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Maximum Pressures Rifle Brass
Discussion regarding the reloading of ammunition and tuning of loads for accuracy
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MacD
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PostPosted: Tue Mar 25, 2014 11:46 am    Post subject: Maximum Pressures Rifle Brass Reply with quote

My interest in reseraching thus subject was piqued by a post in another forum where the poster claimed he was loading Lapua brass to 80000 psi for the first load and 70000 for several or more subsequent loads. Ignoring the potential that this is pure male bovine excrement, I started Mr. Google on a search for information on the subject of ultimate strength of cartridge brass. Along the way I found the highest recommended pressure was by the CIP at 68000 and a bit for the Lapua 300 magnum. This cartridge is not being commercially produced but it is a. 338 Lapua necked down to take 30 caliber bullets. Now said poster justified his post by suggesting that Weatherby once loaded some of their magnums to 75000 psi but I haven't been able to locate any reference to verify this. Does anyone have a reference I can review or maybe have some personal knowledge to share on the subject. So far, from what I have been able to glean from online articles, standard rifle brass will fail around 80000 psi or thereabout.

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Ominivision1
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PostPosted: Tue Mar 25, 2014 12:25 pm    Post subject: Re: Maximum Pressures Rifle Brass Reply with quote

I just grabbed my book "Modern Handloading" by George C. Nonte jr and it states proof loads in the USA are 72,000psi, this book was printed in 1972. I will read the book again probably this weekend cause I do remember somewhere reading that cartridge brass starts flowing at 68,000 psi.

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Pumpkinslinger
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PostPosted: Tue Mar 25, 2014 3:08 pm    Post subject: Re: Maximum Pressures Rifle Brass Reply with quote

I'm curious about how he kows what pressure he's loading to. Does he have his own strain gauges, etc?

I see that cartridge brass is C26000 and there are a lot of sources for information about its properties. Might be something in there to answer your questions.

After a quick search the highest pressure I see listed is 71,000 PSI for the .270 Weatherby. en.wikipedia.org/wiki/...rby_Magnum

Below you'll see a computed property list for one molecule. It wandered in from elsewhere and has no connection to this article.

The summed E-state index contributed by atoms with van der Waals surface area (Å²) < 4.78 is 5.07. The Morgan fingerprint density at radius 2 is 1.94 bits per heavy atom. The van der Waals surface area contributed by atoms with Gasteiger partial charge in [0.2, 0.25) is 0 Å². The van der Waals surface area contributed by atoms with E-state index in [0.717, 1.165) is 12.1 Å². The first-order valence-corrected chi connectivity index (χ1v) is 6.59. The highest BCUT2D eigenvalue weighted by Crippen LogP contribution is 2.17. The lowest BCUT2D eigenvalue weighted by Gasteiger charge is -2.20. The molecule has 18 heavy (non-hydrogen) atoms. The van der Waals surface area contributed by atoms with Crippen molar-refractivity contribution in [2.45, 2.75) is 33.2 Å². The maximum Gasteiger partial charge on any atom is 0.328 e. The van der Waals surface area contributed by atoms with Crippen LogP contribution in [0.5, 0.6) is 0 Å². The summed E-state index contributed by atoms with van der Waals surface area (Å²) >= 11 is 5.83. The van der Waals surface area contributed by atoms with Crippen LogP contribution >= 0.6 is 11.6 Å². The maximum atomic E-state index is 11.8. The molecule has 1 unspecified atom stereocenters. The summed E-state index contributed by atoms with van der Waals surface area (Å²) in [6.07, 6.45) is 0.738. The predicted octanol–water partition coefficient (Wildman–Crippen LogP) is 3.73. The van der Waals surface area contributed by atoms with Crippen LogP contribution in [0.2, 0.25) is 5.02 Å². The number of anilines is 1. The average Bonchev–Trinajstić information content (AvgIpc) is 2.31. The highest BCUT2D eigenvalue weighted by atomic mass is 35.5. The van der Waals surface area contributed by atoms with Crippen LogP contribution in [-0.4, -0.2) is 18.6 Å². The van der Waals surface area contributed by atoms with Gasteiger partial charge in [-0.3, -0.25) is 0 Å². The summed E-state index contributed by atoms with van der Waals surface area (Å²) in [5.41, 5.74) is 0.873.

C.I.P has been around since 1914 and SAAMI since 1926. I kinda figure that they know what they are talking about...

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Elvis
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PostPosted: Tue Mar 25, 2014 9:48 pm    Post subject: Re: Maximum Pressures Rifle Brass Reply with quote

You fellas better be quick, the rate he is going that loopy loader wont be around for long.

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SingleShotLover
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PostPosted: Wed Mar 26, 2014 5:18 am    Post subject: Re: Maximum Pressures Rifle Brass Reply with quote

And this is the way people get those cute nicknames - Lefty, Ole' One-Eye and etc.

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Ominivision1
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PostPosted: Wed Mar 26, 2014 12:24 pm    Post subject: Re: Maximum Pressures Rifle Brass Reply with quote

SingleShotLover wrote:
And this is the way people get those cute nicknames - Lefty, Ole' One-Eye and etc.

Exactly, here's another link with pictures of brass loaded to different pressures.

stevespages.com/diagno...blems.html

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Loke
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PostPosted: Wed Mar 26, 2014 2:21 pm    Post subject: Re: Maximum Pressures Rifle Brass Reply with quote

What is this gentleman's name? so I can make sure I never by a used rifle from him.
The strength of the brass is a minor consideration. I would worry more about the metal fatigue in the locking lugs on the bolt.
I know a guy that is a couple of years younger than I, that lost half of his face when the locking lugs on a Remington 700 let go while firing some factory loads. It had (from the story I heard) been used to "experiment" with some loads in the 7mm Mag.
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MacD
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PostPosted: Wed Mar 26, 2014 6:19 pm    Post subject: Re: Maximum Pressures Rifle Brass Reply with quote

It is intersting to note that I still can't find a reliable reference to Weatherby pressures. I have found out however that, after SAAMI finally set standards on their cartridges they were all within normal ranges for the calibers involved. Some have suggested that Norma, who apparently makes Weatherby ammo, loads to CIP standards. I checked these and they also remain in what I would call a normal range for the calibers, albiet they vary +/- from the SAAMI. Finally I read an interesting short discussion on the calibration of piezoelectric pressure measuring devices. A number of years ago several calibration standards were in use. Now a common standard has been set and accepted by SAAMI.

Here is a good article that helps explain some things about rifle brass that makes me pretty confident about 80000 PSI being the point where cases will start failing even on the first loading.

www.longrangehunting.c...rust-1.php

BTW I have stopped participating in the other forum. It appears that none of the regular and long term members see anything wrong with the potential that the poster's pressure claims may lull some inexperienced loader to injure himself or others. Thank the stars (and Dallan) there are sane places online like our forum.

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tbox61
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PostPosted: Thu Mar 27, 2014 8:09 am    Post subject: Re: Maximum Pressures Rifle Brass Reply with quote

I got to tour the ballistics room at Hodgdon Powder a couple of years ago. As a reloading fanatic, it was like visiting Mecca…